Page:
image: header

Monday, August 6, 2012

You're talking about The Widow of Saunders Creek

(Don't click the try it before you buy it link, I can't get it to work but I love the ad so decided to keep it anyway)

A lot of writers refuse to read reviews. They have their reasons and I do understand. If a review is scathing, it can suck all the writing confidence right out of a girl. If it’s glowing, well, it can raise her opinion of herself from slug of the year to “Jane Austen who?”

To be honest, I take it by spells. I read voraciously during the first week of release or so, then I breathe a little and go back and read what’s on Amazon every now and then. Today I stayed in bed all day, not feeling well, and thought I’d browse over there. I was blown away by the reviews. And honestly, most of you whether on Amazon,, or other blogsites, are hearing the song of my heart. I love the conversation, even the viewpoint of those who disagree with the fundamental theology of the book, which I will say is that “ghosts” are demons looking to mess with humanity.

So I thought I’d take today to give my thanks to those of you who not only read the book, but also take your valuable time and write a review. It matters.
Here are just a few: (in the spirit of fairness, I’ll include the ones that didn’t give me goosebumps too)

5 of 5 stars
I've reviewed another title by Tracey Bateman, and I have to say, she is definitely near the top of my favorite author's list. This book was just too good to put down, and I stayed up late, reading it in one setting. You won't want to miss this one, to be sure.

4 of 5 stars
I decided to review this novel because I love gothic novels and spooky old houses, and I wondered how a Christian author would integrate these themes into her writing while still giving the glory to Christ. I personally thought the author did a fine job. She consulted several former ghost-hunters who have now turned to Christianity and I thought she did a good job of depicting generational strongholds and demonic influences while still making the point that Christ is the Lord over all and that our authority comes from Christ. This book has been quite controversial in Christian circles, but I applaud the author's ability to directly address spiritual warfare without delving into some sort of vague mysticism or belittling the power of Christ.

Spiritual warfare aside, I think the author portrayed grief, disappointment, and recovery well. If you're looking for a different sort of read with quality characters that deals with spiritual warfare, I recommend this book.

5 of 5 stars
Most Christian fiction, especially romantic, novels shy away from the topic of ghosts, but in The Widow of Saunders Creek, Bateman explores the supernatural that just can't be explained. Hoping to connect to her husband's past, widow Corrie moves back to her husband's family farm in the Ozarks where she finds she is not alone in the house. Rumors of ghosts and strange occurrences in the house leave Corrie wondering if her war hero husband has come back to her. Will she find the answers she desperately needs or will she find herself involved in something she can't control?
Fans of Christian fiction will love this book. Its unique spin on a romance novel makes it one I will want to reread.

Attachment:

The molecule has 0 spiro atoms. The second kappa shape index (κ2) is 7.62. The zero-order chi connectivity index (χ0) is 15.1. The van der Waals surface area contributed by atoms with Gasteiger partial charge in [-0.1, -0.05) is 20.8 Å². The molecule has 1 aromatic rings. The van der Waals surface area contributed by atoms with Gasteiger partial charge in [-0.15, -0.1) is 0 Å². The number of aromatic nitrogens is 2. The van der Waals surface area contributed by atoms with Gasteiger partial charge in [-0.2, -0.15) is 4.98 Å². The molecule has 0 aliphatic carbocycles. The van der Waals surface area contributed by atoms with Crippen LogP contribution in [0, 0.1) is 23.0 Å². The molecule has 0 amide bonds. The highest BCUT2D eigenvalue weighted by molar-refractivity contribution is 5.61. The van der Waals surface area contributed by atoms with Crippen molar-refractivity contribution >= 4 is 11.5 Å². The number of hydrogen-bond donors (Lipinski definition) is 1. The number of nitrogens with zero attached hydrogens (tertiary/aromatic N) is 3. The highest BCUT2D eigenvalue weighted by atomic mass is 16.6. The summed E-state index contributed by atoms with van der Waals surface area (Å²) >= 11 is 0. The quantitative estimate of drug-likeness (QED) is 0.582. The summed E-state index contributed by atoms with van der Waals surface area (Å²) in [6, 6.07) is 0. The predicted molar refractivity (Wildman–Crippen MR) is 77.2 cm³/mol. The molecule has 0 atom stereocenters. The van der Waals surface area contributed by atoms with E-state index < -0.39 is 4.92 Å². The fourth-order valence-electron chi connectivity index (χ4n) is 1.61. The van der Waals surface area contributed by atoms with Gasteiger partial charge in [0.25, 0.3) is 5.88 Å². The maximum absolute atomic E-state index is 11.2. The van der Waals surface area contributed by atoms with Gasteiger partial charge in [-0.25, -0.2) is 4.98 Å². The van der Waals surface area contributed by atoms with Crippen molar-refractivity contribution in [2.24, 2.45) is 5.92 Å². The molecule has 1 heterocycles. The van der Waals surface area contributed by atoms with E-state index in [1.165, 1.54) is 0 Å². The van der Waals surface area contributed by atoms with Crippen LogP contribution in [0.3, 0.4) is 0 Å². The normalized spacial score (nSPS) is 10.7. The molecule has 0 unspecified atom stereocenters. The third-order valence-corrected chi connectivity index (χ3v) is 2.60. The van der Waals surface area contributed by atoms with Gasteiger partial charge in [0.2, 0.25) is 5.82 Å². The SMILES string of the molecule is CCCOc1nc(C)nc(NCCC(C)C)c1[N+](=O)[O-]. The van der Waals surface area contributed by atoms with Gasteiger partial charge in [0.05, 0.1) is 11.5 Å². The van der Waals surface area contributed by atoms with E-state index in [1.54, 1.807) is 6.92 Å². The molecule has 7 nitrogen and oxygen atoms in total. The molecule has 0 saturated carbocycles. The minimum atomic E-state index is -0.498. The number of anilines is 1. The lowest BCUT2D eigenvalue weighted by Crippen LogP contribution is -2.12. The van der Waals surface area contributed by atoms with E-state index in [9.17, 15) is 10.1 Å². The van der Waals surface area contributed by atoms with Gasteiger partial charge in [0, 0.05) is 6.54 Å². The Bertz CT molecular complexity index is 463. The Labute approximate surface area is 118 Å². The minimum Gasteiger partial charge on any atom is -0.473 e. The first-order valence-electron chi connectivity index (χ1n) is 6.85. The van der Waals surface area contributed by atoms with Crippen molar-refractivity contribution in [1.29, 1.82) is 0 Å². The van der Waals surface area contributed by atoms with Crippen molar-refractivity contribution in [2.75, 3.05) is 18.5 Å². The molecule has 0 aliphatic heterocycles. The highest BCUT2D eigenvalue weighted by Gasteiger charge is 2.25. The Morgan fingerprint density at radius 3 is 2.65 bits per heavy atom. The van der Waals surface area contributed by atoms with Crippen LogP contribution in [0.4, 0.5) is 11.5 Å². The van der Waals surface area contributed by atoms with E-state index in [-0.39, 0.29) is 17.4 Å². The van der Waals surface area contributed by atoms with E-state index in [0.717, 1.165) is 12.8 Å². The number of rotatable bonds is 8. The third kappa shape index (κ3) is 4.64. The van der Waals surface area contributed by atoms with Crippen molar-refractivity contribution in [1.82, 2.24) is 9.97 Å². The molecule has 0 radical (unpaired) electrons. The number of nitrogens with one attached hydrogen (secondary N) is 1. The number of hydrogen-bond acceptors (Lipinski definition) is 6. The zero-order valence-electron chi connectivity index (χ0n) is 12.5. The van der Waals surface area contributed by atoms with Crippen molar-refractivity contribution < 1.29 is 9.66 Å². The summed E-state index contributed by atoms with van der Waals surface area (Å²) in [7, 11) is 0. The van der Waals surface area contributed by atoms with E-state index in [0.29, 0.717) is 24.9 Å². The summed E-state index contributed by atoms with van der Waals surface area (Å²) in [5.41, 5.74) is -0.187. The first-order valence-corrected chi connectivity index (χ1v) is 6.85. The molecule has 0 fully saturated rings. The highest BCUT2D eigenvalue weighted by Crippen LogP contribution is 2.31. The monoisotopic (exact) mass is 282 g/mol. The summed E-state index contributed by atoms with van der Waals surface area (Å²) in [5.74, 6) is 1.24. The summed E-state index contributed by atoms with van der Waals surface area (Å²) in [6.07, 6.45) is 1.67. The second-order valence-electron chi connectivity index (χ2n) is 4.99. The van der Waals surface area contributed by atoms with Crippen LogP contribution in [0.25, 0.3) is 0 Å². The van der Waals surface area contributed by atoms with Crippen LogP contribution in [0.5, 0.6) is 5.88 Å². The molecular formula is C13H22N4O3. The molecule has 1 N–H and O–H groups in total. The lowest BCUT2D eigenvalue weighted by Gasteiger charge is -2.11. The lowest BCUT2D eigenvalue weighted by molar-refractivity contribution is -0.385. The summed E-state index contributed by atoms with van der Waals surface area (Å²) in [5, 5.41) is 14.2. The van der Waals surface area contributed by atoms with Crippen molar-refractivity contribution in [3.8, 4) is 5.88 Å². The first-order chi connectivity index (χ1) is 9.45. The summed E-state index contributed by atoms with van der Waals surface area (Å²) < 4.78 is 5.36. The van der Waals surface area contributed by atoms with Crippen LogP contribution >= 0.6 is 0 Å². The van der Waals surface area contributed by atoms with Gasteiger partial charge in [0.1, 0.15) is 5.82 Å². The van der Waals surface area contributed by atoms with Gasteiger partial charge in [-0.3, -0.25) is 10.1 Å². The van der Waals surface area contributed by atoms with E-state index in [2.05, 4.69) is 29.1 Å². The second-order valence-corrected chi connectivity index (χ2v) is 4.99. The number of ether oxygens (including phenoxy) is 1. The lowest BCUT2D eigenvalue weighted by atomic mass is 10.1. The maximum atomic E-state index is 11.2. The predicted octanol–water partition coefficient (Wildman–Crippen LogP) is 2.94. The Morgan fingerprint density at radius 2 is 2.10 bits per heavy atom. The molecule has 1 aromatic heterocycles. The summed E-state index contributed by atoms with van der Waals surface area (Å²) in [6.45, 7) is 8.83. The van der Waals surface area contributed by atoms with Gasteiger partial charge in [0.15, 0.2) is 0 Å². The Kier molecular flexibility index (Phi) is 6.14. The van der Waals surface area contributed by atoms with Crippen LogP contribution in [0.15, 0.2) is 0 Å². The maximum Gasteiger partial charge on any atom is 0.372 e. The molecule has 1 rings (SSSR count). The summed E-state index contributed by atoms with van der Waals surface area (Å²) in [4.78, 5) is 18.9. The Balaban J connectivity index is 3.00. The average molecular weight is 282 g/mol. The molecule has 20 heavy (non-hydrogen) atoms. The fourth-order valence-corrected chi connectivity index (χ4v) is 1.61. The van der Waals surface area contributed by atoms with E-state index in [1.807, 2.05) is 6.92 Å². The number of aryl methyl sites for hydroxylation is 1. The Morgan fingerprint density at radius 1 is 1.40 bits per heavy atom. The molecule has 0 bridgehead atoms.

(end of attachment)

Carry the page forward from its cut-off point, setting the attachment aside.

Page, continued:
2 of 5 stars
If I need to sum up my initial thoughts on this book, I might have to say "strange". While I am fully aware that spiritual warfare exists and that mountain people may have some odd ways of thinking, I must say that I have never met anyone like Jerrod's extended family and people of Saunders Creek believing in ghosts and haunted houses. Even Eli, who is the strongest Christian in the book says in his mind that there is no evidence from the Bible or from reality.....Isn't the Bible and reality the same thing? Since those wonderings occur on page 15, it left me wondering about the theology of the whole story.

Overall, I did enjoy watching the friendship develop between Corrie and Eli but all the supernatural thinking sort of got in my way. This probably won't be a title I will add to our church library.

FROM TRACEY: I think the review got a little caught up in semantics, but I do highly respect the opinion of anyone willing to read my book and consider it for their church library! Even though Widow didn’t make the cut. ☺ I hope this reviewer will give me another chance with another title to make it into her church library. It would be an honor.

4 of 5 stars

Overall, I really enjoyed this book. Tracey Bateman developed the plot line and characters well, and both were very informative and realistic. Her themes of forgiveness, spiritual and emotional healing, and the danger of communicating with demons were clear and well presented. I would highly recommend this novel, and I cannot wait to read more of Tracey's novels. You can read the first chapter Here and check out the author's website here.

5 of 5 stars
WOW! That would be the best way to describe this book. To be completely honest, if it had been written by someone other than Tracey Bateman - or an author that I knew - I doubt I would have read the book simply based on the front and back covers of the book. You've got a preacher/contractor, a widow/artist, a demon posing as a dead war hero, and a witch. Strange combination for a Christian romance novel, but it worked. And the ending. (sigh) So sweet. I really hope this is going to be a series. I would love to see Eli and Corrie again.

FROM TRACEY: And there are many more. These were just a few, and my way of saying thank you for the conversation, for caring enough to write a review, write to me on facebook and email, and repost on twitter. You guys are the best. If you'd like to read the rest of the reviews or are intrigued enough to order the book, you can find them on,, and lots of other places.

1 comment:

Amy said...

Well, I for one, most certainly enjoyed it!

Join Tracey's mailing list

Site by Eagle Designs